Scientists develop #MeTooBots to fight sexual harassment at the workplace
Technology can protect individuals against sexual harassment and harassment, and how #MeeTooBots can help and support survivors.
It is almost impossible to name an industry that does not depend on email or other workplace messaging platforms such as Slack. While accelerated, online messaging has undoubtedly revolutionized the workplace – defining itself as a collaborative tool that encourages openness within teams, regardless of company size – during work hours Created a new and easier way for criminals to harass coworkers during work hours.
While essentially the responsibility lies with the HR departments to settle any harassment claims posed at work, Slack does not take any blame for the abuse that is taking place on the site. There is currently no way to censor, cover or ban users on the site, and the “Acceptable Use Policy” of the organization determines what is and is not tolerated-its position on abuse or unwanted, inappropriate sexual comments have not been stated.
To help prevent workplace harassment, programmers at Chicago-based AI firm NexLP have developed #MeTooBots. Currently that tool is used by 50 corporate customers, automatically tracks and flags cyberbullying and sexual harassment detected via online chat channels and shared work documents in conversations between colleagues.
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As previously reported by The Guardian, the creators of #MeTooBots have faced many challenges to deal with sexual harassment effectively as it comes in many forms, many of which are delicate and context-dependent. NexLP chief executive Jay Leib told The Guardian, “I didn’t know about all forms of harassment. I just felt like it’s just talking dirty. It comes in many different ways. This 15 message Maybe… it could be prim pictures. “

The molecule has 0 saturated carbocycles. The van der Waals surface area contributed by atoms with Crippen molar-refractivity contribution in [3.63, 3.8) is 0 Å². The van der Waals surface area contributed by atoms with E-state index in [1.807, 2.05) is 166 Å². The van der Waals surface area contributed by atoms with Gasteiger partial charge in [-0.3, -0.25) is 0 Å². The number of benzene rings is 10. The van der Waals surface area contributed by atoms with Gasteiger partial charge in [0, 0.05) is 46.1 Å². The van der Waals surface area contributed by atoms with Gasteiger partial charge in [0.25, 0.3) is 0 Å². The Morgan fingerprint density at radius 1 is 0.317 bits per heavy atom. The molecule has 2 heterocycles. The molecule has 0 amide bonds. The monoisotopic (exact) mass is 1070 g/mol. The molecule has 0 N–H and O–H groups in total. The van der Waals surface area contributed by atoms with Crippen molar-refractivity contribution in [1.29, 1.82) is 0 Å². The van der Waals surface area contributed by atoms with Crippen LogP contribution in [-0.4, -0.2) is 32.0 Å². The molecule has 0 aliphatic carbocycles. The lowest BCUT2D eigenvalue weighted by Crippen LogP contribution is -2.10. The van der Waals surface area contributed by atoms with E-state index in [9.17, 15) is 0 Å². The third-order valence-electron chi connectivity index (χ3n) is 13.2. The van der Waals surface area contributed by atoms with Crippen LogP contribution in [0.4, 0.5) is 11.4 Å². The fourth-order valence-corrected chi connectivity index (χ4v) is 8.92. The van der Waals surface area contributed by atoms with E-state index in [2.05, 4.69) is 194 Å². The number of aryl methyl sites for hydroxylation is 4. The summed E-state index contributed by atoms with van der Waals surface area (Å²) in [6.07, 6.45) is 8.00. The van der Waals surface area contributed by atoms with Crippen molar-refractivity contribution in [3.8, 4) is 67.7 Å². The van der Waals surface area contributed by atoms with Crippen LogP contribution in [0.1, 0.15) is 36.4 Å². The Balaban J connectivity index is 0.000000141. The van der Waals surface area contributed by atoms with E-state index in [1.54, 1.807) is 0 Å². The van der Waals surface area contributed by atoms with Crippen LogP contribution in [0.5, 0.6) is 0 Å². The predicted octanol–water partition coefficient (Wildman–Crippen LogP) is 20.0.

The trained tool uses an algorithm to identify sexual harassment, which, once marked, sends the reported comment or conversation to the company’s human resources manager. What the bot considers to be non-consensual sexual comments is unknown, although Lieb told The Guardian that the tool “searches for language discrepancies, frequency, or timeliness of communication patterns over the course of weeks, while How to spot persistent harassment. “
While a bot that serves as a second witness to potential sexual harassment can potentially prevent such behavior, it does not address the source of the problem – workplace culture – and with its own shortcomings Comes. For example, criminals can learn how to trick software and turn on other chat platforms that are not currently monitored by harassment-deterrent bots.
#MeTooBots can be another example of how we rely too much on AI to fix human and deeply embedded social issues, not to mention the implications of how The data collected is preserved and distributed.
While it promises to take technology to a role to watch, which could potentially prevent harassment in the workplace, something that 37 percent of women at Tech reported in the US last year – unproven cases mentioned not to do. We cannot use AI as a quick solution to a cultural problem that women have been subjected to for decades.
As 37 percent of women at Tech reported last year that they experience harassment in the workplace, it is clear that action is needed on all fronts. However, we need to keep in mind that technology is a tool and is not a solution in itself. We cannot use AI as a quick solution to a cultural problem that has been the subject of women for decades, but promising to see the tech industry take its attention to solving the problem.